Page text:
Reaction to Justin Trudeau’s Fidel farewell just one early sign of new age of Trump .. well, sort of .. maybe?Nov 28th, 2016 | By Counterweights Editors | Category: In Brief
As much as we want to escape the long arm of Donald Trump in the US (and other) mainstream media during the last lame-duck weeks of 2016, we keep bumping into it all, like it or not.
Up here in the true north strong and free the main media obsession of this past weekend has been Prime Minister Justin Trudeau’s controversial message “on the death of former Cuban President Fidel Castro.”
It has been widely condemned, apparently, in the US media, among opposition critics of the Trudeau Liberal government in Canada, and by various alleged wits on line, in the remarkable Age of the Internet.
Without wanting to disagree entirely with some of the criticism, we just can’t help but wonder whether at least quite a lot of it has quite a lot to do with the new world of acceptable or even required public comment, that Mr. Trump’s November 8 electoral college victory in the United States has introduced — even in such a liberal place as Canada.
Someone on Canadian English language TV yesterday did acknowledge that the essential first rule of messages on recently deceased persons of any sort is “do not speak ill of the dead.”
Yet underneath the bubble of life in the USA — and especially from a right-wing or even centre-right political perspective (the sort of thing that Trump’s victory has inevitably strengthened) — it is not right to say anything at all agreeable about the late Fidel Castro, without at the same time underlining very heavily that he was also an appalling dictator who murdered some political opponents and generally abused human rights in his own country.
The US government in particular, for some good and other bad reasons, has not just disagreed in principle with Cuba’s domestic regime over the past half century or so. It has essentially proscribed all contact with that regime for American citizens. President Obama finally broke the ice on this relationship, but who knows what will happen to his efforts under President Trump?
In both Canada and Mexico, however, we have encouraged contact with Castro’s Cuba. Many Canadians (including some of our own best friends) have holidayed in Cuba during the Castro regime, and various Canadian (and Mexican) firms have established business enterprises there.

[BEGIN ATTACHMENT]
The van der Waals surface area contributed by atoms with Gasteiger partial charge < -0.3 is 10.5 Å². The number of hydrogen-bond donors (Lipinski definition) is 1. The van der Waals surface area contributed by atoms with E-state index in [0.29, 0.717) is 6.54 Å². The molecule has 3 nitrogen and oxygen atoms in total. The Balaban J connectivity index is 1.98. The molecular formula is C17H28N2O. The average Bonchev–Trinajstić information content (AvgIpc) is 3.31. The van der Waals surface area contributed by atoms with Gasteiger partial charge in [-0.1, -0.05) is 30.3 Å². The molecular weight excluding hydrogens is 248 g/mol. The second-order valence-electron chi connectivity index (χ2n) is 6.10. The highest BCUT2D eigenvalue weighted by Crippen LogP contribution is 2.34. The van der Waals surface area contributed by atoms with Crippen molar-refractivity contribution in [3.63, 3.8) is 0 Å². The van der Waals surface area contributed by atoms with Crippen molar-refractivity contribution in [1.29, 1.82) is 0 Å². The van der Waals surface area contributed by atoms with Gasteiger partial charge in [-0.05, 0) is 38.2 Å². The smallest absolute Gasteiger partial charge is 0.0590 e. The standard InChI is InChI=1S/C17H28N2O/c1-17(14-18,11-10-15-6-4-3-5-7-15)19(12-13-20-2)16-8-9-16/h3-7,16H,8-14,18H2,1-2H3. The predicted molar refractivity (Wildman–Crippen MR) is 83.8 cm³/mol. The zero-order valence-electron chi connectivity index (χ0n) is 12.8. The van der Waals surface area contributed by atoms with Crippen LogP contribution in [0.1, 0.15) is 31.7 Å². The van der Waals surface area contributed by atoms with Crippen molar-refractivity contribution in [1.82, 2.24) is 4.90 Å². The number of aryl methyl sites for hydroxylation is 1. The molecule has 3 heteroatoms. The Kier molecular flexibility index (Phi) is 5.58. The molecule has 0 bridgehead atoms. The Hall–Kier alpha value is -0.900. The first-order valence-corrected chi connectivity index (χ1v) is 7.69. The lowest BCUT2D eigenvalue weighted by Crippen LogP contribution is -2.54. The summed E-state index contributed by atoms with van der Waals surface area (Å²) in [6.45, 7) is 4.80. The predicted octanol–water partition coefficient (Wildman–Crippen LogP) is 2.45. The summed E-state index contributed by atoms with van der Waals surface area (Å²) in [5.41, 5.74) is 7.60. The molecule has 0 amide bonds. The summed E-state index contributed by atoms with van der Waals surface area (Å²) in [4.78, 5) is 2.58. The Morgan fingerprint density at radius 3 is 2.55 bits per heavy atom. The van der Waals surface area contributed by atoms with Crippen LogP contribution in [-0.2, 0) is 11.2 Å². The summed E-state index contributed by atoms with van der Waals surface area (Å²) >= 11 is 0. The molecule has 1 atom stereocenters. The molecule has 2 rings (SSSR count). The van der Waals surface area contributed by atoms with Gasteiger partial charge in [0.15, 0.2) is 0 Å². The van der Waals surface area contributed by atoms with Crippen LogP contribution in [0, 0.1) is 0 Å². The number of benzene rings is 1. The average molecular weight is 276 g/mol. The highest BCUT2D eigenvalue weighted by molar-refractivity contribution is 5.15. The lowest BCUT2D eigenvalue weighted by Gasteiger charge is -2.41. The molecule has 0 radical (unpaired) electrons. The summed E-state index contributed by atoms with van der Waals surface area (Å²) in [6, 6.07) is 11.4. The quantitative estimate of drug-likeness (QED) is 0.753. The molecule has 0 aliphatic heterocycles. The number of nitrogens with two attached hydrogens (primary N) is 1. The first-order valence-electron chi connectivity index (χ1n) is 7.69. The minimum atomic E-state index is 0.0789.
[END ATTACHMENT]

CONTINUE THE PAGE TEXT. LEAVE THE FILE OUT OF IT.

Former Prime Minister Pierre Trudeau, father of current Prime Minister Justin Trudeau, was a particular friend of Fidel Castro. In the spring of 1998 former Prime Minister Jean Chretien paid the first visit to Fidel’s Cuba by a Canadian prime minister since Pierre Trudeau’s visit of 1976. And in the early fall of the year 2000 Fidel Castro was among the foreign leaders (also including former US president Jimmy Carter) who attended Pierre Trudeau’s funeral in Montreal.
We here have now looked over the original allegedly offensive message from Justin Trudeau, in its official format, and we do think that referring to the late Fidel Castro as “Cuba’s longest serving President” is a little too cute.
After a brief apparently democratic beginning, Fidel Castro did of course degenerate into what the New York Times has called “above all an old-style Spanish caudillo, one of a long line of Latin American strongmen who endeared themselves to people searching for leaders. The analyst Alvaro Vargas Llosa of the Independent Institute in Washington called him “the ultimate 20th-century caudillo.”
But one thing Alma Guillermoprieto’s 1998 piece on “Fidel in the Evening” makes clear (recently revived by the New York Review of Books) is that there are people in Cuba who still have the same warm feelings about the Spanish caudillo Fidel Castro that a substantial minority in the United States have about the new English caudillo-elect Donald Trump.
And if we are encouraged to respect right-wing caudillos of this sort shouldn’t we also be encouraged to respect similar left-wing caudillos?
In any case, we would just like to go on record as joining the likes of federal cabinet minister Stephane Dion and Quebec premier Philippe Couillard in supporting the essential thrust of Prime Minister Justin Trudeau’s “deepest condolences to the family, friends and many, many supporters of Mr. Castro … On behalf of all Canadians.”
When all is said and done, the prime minister has certainly spoken for the side of Canada we see ourselves as part of. And we are grateful that we still have this Canada to identify with and reach out to, even in the troubling new age of Donald Trump.